The December quarter saw housing affordability and rental affordability worsen, with the variations depending on location.
The December quarter 2018 edition of the Adelaide Bank/REIA Housing Affordability Report saw the proportion of family income needed to meet loan repayments increase on a national basis during the last three months of 2018, rising by 0.1 of a percentage point to 31.2 per cent.
Every state and territory aside from Victoria and the Northern Territory saw affordability worsen, with Tasmania experiencing the biggest repayment increase by 1.6 per cent to 26.3 per cent.
Following this was the ACT, rising 1.2 per cent to 20.6 per cent; then South Australia, rising by 0.9 of a percentage point to 27.5 per cent; then Western Australia, rising 0.6 of a percentage point to 23.1 per cent; Queensland, rising 0.2 of a percentage point to 28.1 per cent; and lastly Sydney, rising 0.1 of a percentage point to 36.7 per cent.
Meanwhile, the Northern Territory saw the proportion of family income to meet mortgage repayments decline by 1.5 per cent to 19.4 per cent, followed by Victoria, which declined by 0.4 per cent to 33.1 per cent.
According to Darren Kasehagen, head of third party banking at Adelaide Bank, the overall decline was seen as disappointing.
However, it is not all bad news.
“When we look at the year-on-year figures, compared to the corresponding quarter of 2017, housing affordability has improved over the past year with the proportion of income required to meet monthly loan repayments decreasing by 0.4 percentage points,” Mr Kasehagen said.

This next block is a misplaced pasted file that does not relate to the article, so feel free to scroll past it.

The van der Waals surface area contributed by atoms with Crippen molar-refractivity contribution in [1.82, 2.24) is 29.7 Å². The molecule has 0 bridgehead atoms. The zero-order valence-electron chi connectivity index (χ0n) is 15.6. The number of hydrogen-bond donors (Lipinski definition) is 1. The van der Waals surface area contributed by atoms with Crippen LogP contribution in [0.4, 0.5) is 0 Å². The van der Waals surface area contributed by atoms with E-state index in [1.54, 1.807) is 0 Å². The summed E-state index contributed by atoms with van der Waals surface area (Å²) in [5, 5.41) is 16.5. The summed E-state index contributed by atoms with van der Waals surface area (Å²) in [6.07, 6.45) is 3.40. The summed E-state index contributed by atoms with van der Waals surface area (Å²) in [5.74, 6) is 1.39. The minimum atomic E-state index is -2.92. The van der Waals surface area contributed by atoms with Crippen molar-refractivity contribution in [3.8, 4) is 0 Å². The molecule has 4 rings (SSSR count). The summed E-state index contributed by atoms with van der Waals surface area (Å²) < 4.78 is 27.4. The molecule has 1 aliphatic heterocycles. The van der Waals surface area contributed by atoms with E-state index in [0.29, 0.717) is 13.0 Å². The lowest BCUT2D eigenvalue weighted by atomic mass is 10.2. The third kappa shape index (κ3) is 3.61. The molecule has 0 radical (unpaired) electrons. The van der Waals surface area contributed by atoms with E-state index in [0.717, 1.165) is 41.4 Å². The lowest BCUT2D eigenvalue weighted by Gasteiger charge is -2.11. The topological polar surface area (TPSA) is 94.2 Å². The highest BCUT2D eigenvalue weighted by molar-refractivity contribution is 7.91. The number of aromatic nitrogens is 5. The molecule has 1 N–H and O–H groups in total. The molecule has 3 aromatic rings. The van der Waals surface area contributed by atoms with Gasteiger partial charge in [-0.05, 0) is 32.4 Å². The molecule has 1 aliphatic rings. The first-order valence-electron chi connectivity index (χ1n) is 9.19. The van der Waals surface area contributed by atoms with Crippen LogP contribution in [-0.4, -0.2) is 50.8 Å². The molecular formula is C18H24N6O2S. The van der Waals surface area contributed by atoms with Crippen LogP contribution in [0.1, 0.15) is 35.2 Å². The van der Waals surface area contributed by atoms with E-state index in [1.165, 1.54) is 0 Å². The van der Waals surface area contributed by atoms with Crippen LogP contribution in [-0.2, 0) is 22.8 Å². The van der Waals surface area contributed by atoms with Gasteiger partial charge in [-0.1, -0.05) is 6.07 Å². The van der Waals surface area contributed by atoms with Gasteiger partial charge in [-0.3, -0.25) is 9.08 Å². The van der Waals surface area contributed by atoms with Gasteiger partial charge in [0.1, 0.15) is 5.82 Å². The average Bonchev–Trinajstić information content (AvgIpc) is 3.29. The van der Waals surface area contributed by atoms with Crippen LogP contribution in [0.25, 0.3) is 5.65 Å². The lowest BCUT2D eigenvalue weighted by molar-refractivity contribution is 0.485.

The proportion of income spent on rent also worsened, increasing nationally by 0.1 of a percentage point to 24 per cent. This translated to rent conditions declining the most in the Northern Territory, where the proportion of family income needed to meet rent repayments increased for the December 2018 quarter the most out of all states and territories by 1.3 per cent to 21.3 per cent.
This was followed by the ACT and Western Australia, which both increased by 0.5 of a percentage point to 18.9 per cent and 16.6 per cent, respectively, and then both South Australia and Queensland, which both increased by 0.2 of a percentage point to 22 per cent 22.1 per cent, respectively.
Conditions however improved in NSW, Victoria and Tasmania, which all saw their ‘family income needed to make rent payments’ decline by 0.2 of a percentage point each to 28.3 per cent, 23.2 per cent and 28.1 per cent, respectively.
The state of home loans, however, were surprising for Mr Kasehagen.
“We also saw an increase of 3.3 per cent nationally in the number of loans over the December quarter – which to be honest, was a bit of a surprise over a traditionally quiet period,” he said.
“Despite this quarterly increase, we are still looking at a decrease of 9.4 per cent compared with the same quarter last year.”
Along with the increase in number, the average loan size saw a decline of 1 per cent over the quarter to $395,568, which is also down by 0.9 of a percentage point year-on-year.